And the thing about me is, I have a lot of mellow songs, because they're the easiest for me to write. I wanted to try to make some more upbeat songs, so, I ended up gravitating toward writing songs with friends, which was a great learning process, and also we came up with great songs. Those are the songs that came out the most naturally.
In whichever way my music can get out there, I'm just like, 'Sure.' It's also through the TV synch licenses that I've been surviving. I don't really make money through record sales. I used to be really picky: 'No, I don't want it to be the song of a commercial,' but nowadays it's what you need to do to get the song out as much as you can.
Because when does anybody really grow up? I mean, I feel more grown up now, more in a place of solidity and peace. But I think a lot of people take on these roles as parents, or husband or wife, and immediately think 'That's it. I'm grown up now. Done.'
Growing up in a multicultural family, I never really felt that I was different - even though I was from most of the kids in my school. Especially with music, I try to just approach it as an equal.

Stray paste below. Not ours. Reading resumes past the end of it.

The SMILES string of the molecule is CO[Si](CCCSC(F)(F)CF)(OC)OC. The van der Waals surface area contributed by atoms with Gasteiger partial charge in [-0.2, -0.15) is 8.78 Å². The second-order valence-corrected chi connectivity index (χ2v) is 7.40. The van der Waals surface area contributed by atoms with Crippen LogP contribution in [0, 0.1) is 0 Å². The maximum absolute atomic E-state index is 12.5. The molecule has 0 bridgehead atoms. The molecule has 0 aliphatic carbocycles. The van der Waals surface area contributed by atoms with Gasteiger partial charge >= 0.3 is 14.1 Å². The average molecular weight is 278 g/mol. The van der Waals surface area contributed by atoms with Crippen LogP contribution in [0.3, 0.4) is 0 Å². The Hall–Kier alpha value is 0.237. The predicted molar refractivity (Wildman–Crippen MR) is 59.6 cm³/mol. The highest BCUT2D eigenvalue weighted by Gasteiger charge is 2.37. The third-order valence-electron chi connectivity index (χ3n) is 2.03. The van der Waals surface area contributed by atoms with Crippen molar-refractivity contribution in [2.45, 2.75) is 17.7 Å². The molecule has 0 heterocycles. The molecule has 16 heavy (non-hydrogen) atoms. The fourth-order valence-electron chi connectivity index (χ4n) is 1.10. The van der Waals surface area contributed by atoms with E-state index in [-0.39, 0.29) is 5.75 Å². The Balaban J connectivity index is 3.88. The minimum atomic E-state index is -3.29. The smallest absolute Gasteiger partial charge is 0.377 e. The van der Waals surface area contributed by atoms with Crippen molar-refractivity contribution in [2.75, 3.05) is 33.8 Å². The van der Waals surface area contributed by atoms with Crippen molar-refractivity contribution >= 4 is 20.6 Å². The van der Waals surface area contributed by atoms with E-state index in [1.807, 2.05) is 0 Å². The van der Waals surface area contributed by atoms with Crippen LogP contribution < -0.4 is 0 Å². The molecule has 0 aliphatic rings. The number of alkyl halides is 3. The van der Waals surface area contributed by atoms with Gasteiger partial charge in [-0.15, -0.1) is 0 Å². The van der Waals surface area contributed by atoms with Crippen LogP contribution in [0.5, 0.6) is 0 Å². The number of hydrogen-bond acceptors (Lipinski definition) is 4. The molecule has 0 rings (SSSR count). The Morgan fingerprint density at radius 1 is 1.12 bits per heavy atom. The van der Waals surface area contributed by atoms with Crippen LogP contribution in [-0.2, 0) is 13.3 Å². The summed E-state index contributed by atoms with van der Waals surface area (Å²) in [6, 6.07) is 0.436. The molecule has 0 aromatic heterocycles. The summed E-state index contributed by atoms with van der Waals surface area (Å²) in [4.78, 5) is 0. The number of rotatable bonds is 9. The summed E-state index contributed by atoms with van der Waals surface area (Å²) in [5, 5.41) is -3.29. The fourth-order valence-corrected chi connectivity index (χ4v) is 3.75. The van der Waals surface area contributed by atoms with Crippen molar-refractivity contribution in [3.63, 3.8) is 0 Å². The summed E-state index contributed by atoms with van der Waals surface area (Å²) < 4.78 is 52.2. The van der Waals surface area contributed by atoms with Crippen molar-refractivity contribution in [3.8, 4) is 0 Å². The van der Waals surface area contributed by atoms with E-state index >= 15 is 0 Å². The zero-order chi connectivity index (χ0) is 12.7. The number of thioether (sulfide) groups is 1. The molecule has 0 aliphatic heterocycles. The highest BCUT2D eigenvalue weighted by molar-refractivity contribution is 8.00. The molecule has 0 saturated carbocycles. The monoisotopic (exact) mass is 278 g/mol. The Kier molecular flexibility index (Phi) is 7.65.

I wasn't sure if I wanted to put that out there so blatantly, so that before you listen to me you know that I'm Asian. But I thought it was sort of cool to embrace the Korean half of me, which I love.
With some artists, I've noticed that after their songs have been licensed, on their next album you can totally hear they're trying to write a song for 'Grey's Anatomy' and it doesn't work. It's just one of those things that has to feel genuine to last a long time.
I've written some happy songs but I can't ever play them in public because everybody will just start throwing up.